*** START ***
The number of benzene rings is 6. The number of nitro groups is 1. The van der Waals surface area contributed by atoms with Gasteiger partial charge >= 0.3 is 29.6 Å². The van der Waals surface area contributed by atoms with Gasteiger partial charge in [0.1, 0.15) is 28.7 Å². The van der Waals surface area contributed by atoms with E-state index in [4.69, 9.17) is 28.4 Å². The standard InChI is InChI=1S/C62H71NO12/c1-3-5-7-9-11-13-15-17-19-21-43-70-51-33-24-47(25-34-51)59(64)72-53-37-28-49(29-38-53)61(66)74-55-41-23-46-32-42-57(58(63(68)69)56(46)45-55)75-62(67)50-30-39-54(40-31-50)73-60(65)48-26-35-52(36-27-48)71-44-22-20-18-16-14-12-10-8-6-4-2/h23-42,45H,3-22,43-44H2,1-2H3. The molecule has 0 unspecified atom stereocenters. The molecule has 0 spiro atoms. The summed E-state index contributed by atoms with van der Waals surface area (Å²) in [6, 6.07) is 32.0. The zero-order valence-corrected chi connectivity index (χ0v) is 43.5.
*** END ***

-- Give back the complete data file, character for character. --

The number of benzene rings is 6. The number of nitro groups is 1. The van der Waals surface area contributed by atoms with Gasteiger partial charge >= 0.3 is 29.6 Å². The van der Waals surface area contributed by atoms with Gasteiger partial charge in [0.1, 0.15) is 28.7 Å². The van der Waals surface area contributed by atoms with E-state index in [4.69, 9.17) is 28.4 Å². The standard InChI is InChI=1S/C62H71NO12/c1-3-5-7-9-11-13-15-17-19-21-43-70-51-33-24-47(25-34-51)59(64)72-53-37-28-49(29-38-53)61(66)74-55-41-23-46-32-42-57(58(63(68)69)56(46)45-55)75-62(67)50-30-39-54(40-31-50)73-60(65)48-26-35-52(36-27-48)71-44-22-20-18-16-14-12-10-8-6-4-2/h23-42,45H,3-22,43-44H2,1-2H3. The molecule has 0 unspecified atom stereocenters. The molecule has 0 spiro atoms. The summed E-state index contributed by atoms with van der Waals surface area (Å²) in [6, 6.07) is 32.0. The zero-order valence-corrected chi connectivity index (χ0v) is 43.5.